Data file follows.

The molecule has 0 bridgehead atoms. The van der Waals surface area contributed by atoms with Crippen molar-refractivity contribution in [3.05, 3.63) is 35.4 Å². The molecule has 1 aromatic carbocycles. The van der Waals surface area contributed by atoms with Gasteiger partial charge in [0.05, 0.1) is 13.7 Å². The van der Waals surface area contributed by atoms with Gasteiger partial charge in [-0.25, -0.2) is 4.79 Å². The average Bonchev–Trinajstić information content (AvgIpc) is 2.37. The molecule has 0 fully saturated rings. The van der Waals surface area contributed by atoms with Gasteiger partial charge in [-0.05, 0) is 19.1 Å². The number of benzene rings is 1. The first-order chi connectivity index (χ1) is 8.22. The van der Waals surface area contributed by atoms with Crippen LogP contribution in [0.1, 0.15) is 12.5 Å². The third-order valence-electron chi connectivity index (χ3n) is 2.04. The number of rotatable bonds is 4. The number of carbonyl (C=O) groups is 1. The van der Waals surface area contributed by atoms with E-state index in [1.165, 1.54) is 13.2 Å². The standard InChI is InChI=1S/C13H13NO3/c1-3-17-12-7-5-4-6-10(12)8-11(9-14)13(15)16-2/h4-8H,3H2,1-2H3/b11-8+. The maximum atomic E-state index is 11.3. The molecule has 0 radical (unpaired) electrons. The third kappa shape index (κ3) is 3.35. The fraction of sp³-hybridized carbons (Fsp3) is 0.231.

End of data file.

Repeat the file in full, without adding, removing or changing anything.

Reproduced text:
The molecule has 0 bridgehead atoms. The van der Waals surface area contributed by atoms with Crippen molar-refractivity contribution in [3.05, 3.63) is 35.4 Å². The molecule has 1 aromatic carbocycles. The van der Waals surface area contributed by atoms with Gasteiger partial charge in [0.05, 0.1) is 13.7 Å². The van der Waals surface area contributed by atoms with Gasteiger partial charge in [-0.25, -0.2) is 4.79 Å². The average Bonchev–Trinajstić information content (AvgIpc) is 2.37. The molecule has 0 fully saturated rings. The van der Waals surface area contributed by atoms with Gasteiger partial charge in [-0.05, 0) is 19.1 Å². The number of benzene rings is 1. The first-order chi connectivity index (χ1) is 8.22. The van der Waals surface area contributed by atoms with Crippen LogP contribution in [0.1, 0.15) is 12.5 Å². The third-order valence-electron chi connectivity index (χ3n) is 2.04. The number of rotatable bonds is 4. The number of carbonyl (C=O) groups is 1. The van der Waals surface area contributed by atoms with E-state index in [1.165, 1.54) is 13.2 Å². The standard InChI is InChI=1S/C13H13NO3/c1-3-17-12-7-5-4-6-10(12)8-11(9-14)13(15)16-2/h4-8H,3H2,1-2H3/b11-8+. The maximum atomic E-state index is 11.3. The molecule has 0 radical (unpaired) electrons. The third kappa shape index (κ3) is 3.35. The fraction of sp³-hybridized carbons (Fsp3) is 0.231.